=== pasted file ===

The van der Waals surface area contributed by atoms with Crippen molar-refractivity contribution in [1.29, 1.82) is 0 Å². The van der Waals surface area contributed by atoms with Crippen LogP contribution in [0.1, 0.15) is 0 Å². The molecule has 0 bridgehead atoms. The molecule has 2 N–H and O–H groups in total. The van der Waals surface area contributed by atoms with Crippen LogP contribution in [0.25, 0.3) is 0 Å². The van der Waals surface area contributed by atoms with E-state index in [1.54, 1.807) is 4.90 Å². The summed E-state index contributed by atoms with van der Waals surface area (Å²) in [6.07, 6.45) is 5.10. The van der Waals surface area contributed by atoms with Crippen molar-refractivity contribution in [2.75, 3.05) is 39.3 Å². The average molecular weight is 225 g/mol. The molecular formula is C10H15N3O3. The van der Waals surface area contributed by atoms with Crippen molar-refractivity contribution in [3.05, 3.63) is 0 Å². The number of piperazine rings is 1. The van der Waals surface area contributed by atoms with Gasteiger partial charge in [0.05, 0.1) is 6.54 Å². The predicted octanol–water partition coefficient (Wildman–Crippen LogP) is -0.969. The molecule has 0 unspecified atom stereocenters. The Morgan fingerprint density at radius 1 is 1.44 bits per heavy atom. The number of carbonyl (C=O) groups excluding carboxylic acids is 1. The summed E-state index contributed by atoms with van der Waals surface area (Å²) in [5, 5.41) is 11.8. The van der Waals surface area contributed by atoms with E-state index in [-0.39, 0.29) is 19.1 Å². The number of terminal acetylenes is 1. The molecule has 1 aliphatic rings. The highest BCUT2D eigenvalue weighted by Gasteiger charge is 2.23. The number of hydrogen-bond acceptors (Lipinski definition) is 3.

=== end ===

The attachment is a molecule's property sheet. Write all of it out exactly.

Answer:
The van der Waals surface area contributed by atoms with Crippen molar-refractivity contribution in [1.29, 1.82) is 0 Å². The van der Waals surface area contributed by atoms with Crippen LogP contribution in [0.1, 0.15) is 0 Å². The molecule has 0 bridgehead atoms. The molecule has 2 N–H and O–H groups in total. The van der Waals surface area contributed by atoms with Crippen LogP contribution in [0.25, 0.3) is 0 Å². The van der Waals surface area contributed by atoms with E-state index in [1.54, 1.807) is 4.90 Å². The summed E-state index contributed by atoms with van der Waals surface area (Å²) in [6.07, 6.45) is 5.10. The van der Waals surface area contributed by atoms with Crippen molar-refractivity contribution in [2.75, 3.05) is 39.3 Å². The average molecular weight is 225 g/mol. The molecular formula is C10H15N3O3. The van der Waals surface area contributed by atoms with Crippen molar-refractivity contribution in [3.05, 3.63) is 0 Å². The number of piperazine rings is 1. The van der Waals surface area contributed by atoms with Gasteiger partial charge in [0.05, 0.1) is 6.54 Å². The predicted octanol–water partition coefficient (Wildman–Crippen LogP) is -0.969. The molecule has 0 unspecified atom stereocenters. The Morgan fingerprint density at radius 1 is 1.44 bits per heavy atom. The number of carbonyl (C=O) groups excluding carboxylic acids is 1. The summed E-state index contributed by atoms with van der Waals surface area (Å²) in [5, 5.41) is 11.8. The van der Waals surface area contributed by atoms with E-state index in [-0.39, 0.29) is 19.1 Å². The number of terminal acetylenes is 1. The molecule has 1 aliphatic rings. The highest BCUT2D eigenvalue weighted by Gasteiger charge is 2.23. The number of hydrogen-bond acceptors (Lipinski definition) is 3.